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"Sacred dessert" aims to unite middle school students

Serving up sweet potato pie and unity
Serving up sweet potato pie and unity 01:46

ROBBINSDALE, Minn. -– Students from Robbinsdale Middle School came together to celebrate culture and heritage Friday, and they did so without leaving the cafeteria.

As part of the school's Black History Month programming, students were treated to a special sweet potato pie dessert during Friday's lunch.

"Sweet potato pie is a sacred dish," said Tony Patterson, the district's Assistant Director of Achievement and Integration. "So we want to make sure we're incorporating the values of sweet potato pie, and at least the conversation outside of how good it is, but the conversation to learn about culture."

Enter Rose McGee, and her non-profit, Sweet Potato Comfort Pie.

Since 2014, McGee has used her recipe to bring others together.

"I consider sweet potato pie as being the sacred desert of Black culture," McGee said. "No matter where you are, Black people know what sweet potato pie is."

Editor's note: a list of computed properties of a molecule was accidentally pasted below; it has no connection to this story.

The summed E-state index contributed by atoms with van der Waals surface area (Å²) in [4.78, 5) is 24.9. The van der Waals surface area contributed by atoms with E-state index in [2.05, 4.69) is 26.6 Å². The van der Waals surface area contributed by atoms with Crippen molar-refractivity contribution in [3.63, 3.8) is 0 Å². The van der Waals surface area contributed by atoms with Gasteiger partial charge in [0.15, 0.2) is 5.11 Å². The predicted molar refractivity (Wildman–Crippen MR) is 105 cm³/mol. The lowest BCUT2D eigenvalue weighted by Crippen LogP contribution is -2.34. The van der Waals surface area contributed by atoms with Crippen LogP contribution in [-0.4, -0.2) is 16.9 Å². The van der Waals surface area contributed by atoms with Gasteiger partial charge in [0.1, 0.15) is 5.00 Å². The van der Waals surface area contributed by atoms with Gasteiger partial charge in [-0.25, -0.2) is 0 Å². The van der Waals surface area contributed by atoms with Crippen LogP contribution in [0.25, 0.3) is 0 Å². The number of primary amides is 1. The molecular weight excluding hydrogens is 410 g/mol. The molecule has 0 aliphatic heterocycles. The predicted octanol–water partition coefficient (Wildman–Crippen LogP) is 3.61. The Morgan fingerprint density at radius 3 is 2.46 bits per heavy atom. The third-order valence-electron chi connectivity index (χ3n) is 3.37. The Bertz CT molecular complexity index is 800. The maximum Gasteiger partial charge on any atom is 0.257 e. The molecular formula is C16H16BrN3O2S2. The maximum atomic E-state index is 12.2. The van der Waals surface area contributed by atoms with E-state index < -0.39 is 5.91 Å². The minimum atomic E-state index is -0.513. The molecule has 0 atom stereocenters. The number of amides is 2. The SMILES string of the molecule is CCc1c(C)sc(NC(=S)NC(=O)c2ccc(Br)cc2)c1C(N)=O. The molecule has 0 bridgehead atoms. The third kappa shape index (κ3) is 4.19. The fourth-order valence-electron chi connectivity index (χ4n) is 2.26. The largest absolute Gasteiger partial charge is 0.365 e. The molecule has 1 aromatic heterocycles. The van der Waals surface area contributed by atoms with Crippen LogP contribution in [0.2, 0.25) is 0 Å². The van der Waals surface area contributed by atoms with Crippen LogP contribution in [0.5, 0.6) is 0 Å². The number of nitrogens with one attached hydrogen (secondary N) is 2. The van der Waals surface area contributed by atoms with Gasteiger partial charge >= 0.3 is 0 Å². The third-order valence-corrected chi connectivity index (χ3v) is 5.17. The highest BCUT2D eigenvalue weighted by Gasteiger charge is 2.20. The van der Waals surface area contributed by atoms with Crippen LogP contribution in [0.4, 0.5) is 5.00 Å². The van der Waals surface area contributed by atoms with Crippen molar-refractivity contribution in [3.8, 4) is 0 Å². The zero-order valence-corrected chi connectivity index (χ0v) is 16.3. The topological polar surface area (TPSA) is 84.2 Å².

McGee says by sharing the dessert with others from different backgrounds, we can better come together as humans.

"I just believe that food has a way of connecting people no matter who they are, that's what I'm to see on the faces of the children today," she said.

This is the second time the school has provided the pie. In other instances, they've highlighted other cultural foods like wild rice and pico de gallo. 

"It's not just about the sweet potato pie," Patterson said. "It's about the conversations, the recognizing the history of sweet potato pie. It's about the celebrating, the students that are represented in our district as well, so it's about representation too. "

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